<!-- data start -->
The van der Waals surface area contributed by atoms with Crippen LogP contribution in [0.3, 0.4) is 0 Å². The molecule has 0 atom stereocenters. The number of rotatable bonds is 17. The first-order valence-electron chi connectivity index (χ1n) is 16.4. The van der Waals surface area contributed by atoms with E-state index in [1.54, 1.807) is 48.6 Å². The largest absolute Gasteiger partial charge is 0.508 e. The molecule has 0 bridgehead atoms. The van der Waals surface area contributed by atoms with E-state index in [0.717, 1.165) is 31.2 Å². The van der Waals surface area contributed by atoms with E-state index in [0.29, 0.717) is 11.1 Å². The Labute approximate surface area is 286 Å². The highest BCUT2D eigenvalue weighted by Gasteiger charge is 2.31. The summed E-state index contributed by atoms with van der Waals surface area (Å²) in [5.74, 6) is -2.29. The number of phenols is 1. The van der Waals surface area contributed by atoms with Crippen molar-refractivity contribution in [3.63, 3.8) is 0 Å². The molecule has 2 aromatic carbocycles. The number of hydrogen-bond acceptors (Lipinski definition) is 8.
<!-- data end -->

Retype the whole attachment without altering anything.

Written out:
The van der Waals surface area contributed by atoms with Crippen LogP contribution in [0.3, 0.4) is 0 Å². The molecule has 0 atom stereocenters. The number of rotatable bonds is 17. The first-order valence-electron chi connectivity index (χ1n) is 16.4. The van der Waals surface area contributed by atoms with E-state index in [1.54, 1.807) is 48.6 Å². The largest absolute Gasteiger partial charge is 0.508 e. The molecule has 0 bridgehead atoms. The van der Waals surface area contributed by atoms with E-state index in [0.717, 1.165) is 31.2 Å². The van der Waals surface area contributed by atoms with E-state index in [0.29, 0.717) is 11.1 Å². The Labute approximate surface area is 286 Å². The highest BCUT2D eigenvalue weighted by Gasteiger charge is 2.31. The summed E-state index contributed by atoms with van der Waals surface area (Å²) in [5.74, 6) is -2.29. The number of phenols is 1. The van der Waals surface area contributed by atoms with Crippen molar-refractivity contribution in [3.63, 3.8) is 0 Å². The molecule has 2 aromatic carbocycles. The number of hydrogen-bond acceptors (Lipinski definition) is 8.